Hi all, this will be my first written guide on ebay. I know there are other guides on how to set up aquariums but we all have differing opinions/knowledge. Who knows, we can all learn a thing or two from each other. Hope this is helpful to anyone who is thinking about setting up a freshwater aquarium or wants to get back into the hobby. Know that having an aquarium requires time, money and dedication. But once everything is set up, it's incredibly rewarding to just kick back, relax and look at your aquarium and the fish thrive. If your looking for specific information, instead of reading this long guide just hold down CTRL and then press the F key and search for a keyword.
Things to think about before getting an aquarium:
Do you have the appropriate settings for an aquarium?
Aquariums today come in many different sizes . You may want to keep a small desktop sized or a large one to proudly display in your family living room. Note that 1 gallon of water weighs approximately 8.34 pounds which means a 10G tank will weigh AT LEAST 83.4 pounds, not including the weight of the tank itself, substrate, decor, equipment, etc. If you don't think your table, desk or clothes drawer can handle the weight, DON'T PUT A TANK THERE. Its not worth the risk of a collapsing tank spilling gallon of water on your floor (not to mention your poor fish and all of that hard work!) The best thing to do is get an aquarium stand rated for up to your aquarium gallonage and shape. It looks more professional (in my opinion) and you can store all of your aquarium supplies and equipment on the bottom. Plus, it's a load of your mind knowing the tank is on a safe structure.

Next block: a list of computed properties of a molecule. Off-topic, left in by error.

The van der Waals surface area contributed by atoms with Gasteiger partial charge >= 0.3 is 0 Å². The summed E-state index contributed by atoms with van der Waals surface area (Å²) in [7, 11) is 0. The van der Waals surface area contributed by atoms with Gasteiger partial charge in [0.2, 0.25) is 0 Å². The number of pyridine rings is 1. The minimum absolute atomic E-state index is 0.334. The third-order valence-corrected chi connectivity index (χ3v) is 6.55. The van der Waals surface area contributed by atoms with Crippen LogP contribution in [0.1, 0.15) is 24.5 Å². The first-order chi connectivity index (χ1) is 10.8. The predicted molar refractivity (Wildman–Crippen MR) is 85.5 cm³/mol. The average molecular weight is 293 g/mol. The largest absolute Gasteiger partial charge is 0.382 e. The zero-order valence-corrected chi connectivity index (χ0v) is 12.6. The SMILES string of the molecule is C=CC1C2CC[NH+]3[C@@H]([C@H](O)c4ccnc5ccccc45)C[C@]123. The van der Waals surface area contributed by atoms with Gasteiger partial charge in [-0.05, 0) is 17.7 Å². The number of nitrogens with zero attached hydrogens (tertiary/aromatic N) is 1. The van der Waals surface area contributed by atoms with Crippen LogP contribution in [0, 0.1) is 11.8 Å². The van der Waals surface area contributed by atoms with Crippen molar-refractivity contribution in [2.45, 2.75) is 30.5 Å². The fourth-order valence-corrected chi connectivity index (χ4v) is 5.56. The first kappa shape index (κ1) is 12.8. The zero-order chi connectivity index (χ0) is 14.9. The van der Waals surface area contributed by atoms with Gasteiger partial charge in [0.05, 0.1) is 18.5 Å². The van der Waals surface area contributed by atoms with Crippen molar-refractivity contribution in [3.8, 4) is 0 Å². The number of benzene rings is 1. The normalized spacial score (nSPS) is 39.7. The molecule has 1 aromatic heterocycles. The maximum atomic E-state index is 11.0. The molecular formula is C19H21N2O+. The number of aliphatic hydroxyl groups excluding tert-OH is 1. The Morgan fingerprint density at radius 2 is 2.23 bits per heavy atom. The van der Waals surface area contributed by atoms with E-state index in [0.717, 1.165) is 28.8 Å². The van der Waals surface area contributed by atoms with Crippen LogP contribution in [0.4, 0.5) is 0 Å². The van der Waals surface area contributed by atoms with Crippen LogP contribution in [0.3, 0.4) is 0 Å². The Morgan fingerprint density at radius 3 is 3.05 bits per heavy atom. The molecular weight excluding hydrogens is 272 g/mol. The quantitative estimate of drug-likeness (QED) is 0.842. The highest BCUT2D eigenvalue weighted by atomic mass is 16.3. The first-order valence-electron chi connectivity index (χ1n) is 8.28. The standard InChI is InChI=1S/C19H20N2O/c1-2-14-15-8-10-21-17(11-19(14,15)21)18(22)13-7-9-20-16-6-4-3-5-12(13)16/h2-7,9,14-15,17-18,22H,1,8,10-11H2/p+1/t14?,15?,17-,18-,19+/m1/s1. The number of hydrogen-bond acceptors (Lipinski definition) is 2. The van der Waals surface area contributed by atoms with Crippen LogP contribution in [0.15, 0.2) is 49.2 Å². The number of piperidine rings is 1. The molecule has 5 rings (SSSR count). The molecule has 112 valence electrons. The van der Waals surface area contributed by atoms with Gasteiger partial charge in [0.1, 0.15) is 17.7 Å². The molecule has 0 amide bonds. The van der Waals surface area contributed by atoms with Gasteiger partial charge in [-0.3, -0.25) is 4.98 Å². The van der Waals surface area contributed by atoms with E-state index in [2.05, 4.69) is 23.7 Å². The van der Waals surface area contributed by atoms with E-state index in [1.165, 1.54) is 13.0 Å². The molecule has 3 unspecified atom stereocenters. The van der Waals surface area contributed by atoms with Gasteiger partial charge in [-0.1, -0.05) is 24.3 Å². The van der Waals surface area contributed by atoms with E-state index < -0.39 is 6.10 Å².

The perfect place to have an aquarium would be a low people traffic area and away from windows. Usually, fish can be startled and stressed when theres large moving objects (meaning you!) passing by every so often. Windows can blow cold drafts in during the winter and let the hot summer sun bake the tank causing water temperature swings, which is not good for the fish. Being near a window also allows sunlight to shine into your tank, causing rampant algae growth. But sunlight can be beneficial to live plants if you can keep algae under control.
Do you have the time to set up and maintain an aquarium?
A good amount of time is required when your setting up a brand new aquarium. Much of this is due to cycling of the fish tank (see below). Maintenance is relatively fast and easy after an aquarium is established. Don't think you won't be able to go on vacations or leave the house for a couple of days. Heathly fish are resilient and hardy. Fish don't have to be fed for as much as 1-2 weeks if necessary! Maintaining an aquarium includes gravel vacuuming (to remove fish poop and other debris), wiping of algae on glass, and then refilling of tank water. This would also be a good time to check equipment for problem and clean them for best performance. You'll have to do this at least once a week but it usually only takes 30 minutes and it keeps your fishy friends healthy and thriving. (see below for necessary maintenance equipment!)
Do you know which types of species and varieties of fish that you want?